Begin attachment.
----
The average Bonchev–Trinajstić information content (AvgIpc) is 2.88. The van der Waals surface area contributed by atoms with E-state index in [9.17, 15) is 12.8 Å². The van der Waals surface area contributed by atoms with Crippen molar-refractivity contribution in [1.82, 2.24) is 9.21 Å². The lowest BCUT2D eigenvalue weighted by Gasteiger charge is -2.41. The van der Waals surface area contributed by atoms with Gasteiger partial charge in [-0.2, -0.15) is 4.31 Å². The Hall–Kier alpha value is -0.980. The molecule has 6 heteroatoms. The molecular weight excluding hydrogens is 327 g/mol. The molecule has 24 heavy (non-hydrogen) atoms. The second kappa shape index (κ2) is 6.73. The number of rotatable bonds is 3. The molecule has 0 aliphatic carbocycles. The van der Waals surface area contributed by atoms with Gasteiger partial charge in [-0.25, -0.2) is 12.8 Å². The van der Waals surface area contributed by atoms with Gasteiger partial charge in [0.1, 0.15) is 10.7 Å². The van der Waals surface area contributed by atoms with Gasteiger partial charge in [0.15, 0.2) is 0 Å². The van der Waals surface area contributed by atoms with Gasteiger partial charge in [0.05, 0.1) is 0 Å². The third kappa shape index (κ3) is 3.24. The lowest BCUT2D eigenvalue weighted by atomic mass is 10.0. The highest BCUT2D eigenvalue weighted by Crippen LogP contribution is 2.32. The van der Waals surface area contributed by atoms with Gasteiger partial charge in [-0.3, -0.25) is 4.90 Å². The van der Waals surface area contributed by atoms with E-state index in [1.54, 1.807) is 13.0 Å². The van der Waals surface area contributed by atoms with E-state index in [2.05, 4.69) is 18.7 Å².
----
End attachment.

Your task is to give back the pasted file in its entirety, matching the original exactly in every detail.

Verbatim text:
The average Bonchev–Trinajstić information content (AvgIpc) is 2.88. The van der Waals surface area contributed by atoms with E-state index in [9.17, 15) is 12.8 Å². The van der Waals surface area contributed by atoms with Crippen molar-refractivity contribution in [1.82, 2.24) is 9.21 Å². The lowest BCUT2D eigenvalue weighted by Gasteiger charge is -2.41. The van der Waals surface area contributed by atoms with Gasteiger partial charge in [-0.2, -0.15) is 4.31 Å². The Hall–Kier alpha value is -0.980. The molecule has 6 heteroatoms. The molecular weight excluding hydrogens is 327 g/mol. The molecule has 24 heavy (non-hydrogen) atoms. The second kappa shape index (κ2) is 6.73. The number of rotatable bonds is 3. The molecule has 0 aliphatic carbocycles. The van der Waals surface area contributed by atoms with Gasteiger partial charge in [-0.25, -0.2) is 12.8 Å². The van der Waals surface area contributed by atoms with Gasteiger partial charge in [0.1, 0.15) is 10.7 Å². The van der Waals surface area contributed by atoms with Gasteiger partial charge in [0.15, 0.2) is 0 Å². The van der Waals surface area contributed by atoms with Gasteiger partial charge in [0.05, 0.1) is 0 Å². The third kappa shape index (κ3) is 3.24. The lowest BCUT2D eigenvalue weighted by atomic mass is 10.0. The highest BCUT2D eigenvalue weighted by Crippen LogP contribution is 2.32. The van der Waals surface area contributed by atoms with Gasteiger partial charge in [-0.3, -0.25) is 4.90 Å². The van der Waals surface area contributed by atoms with E-state index in [1.54, 1.807) is 13.0 Å². The van der Waals surface area contributed by atoms with E-state index in [2.05, 4.69) is 18.7 Å².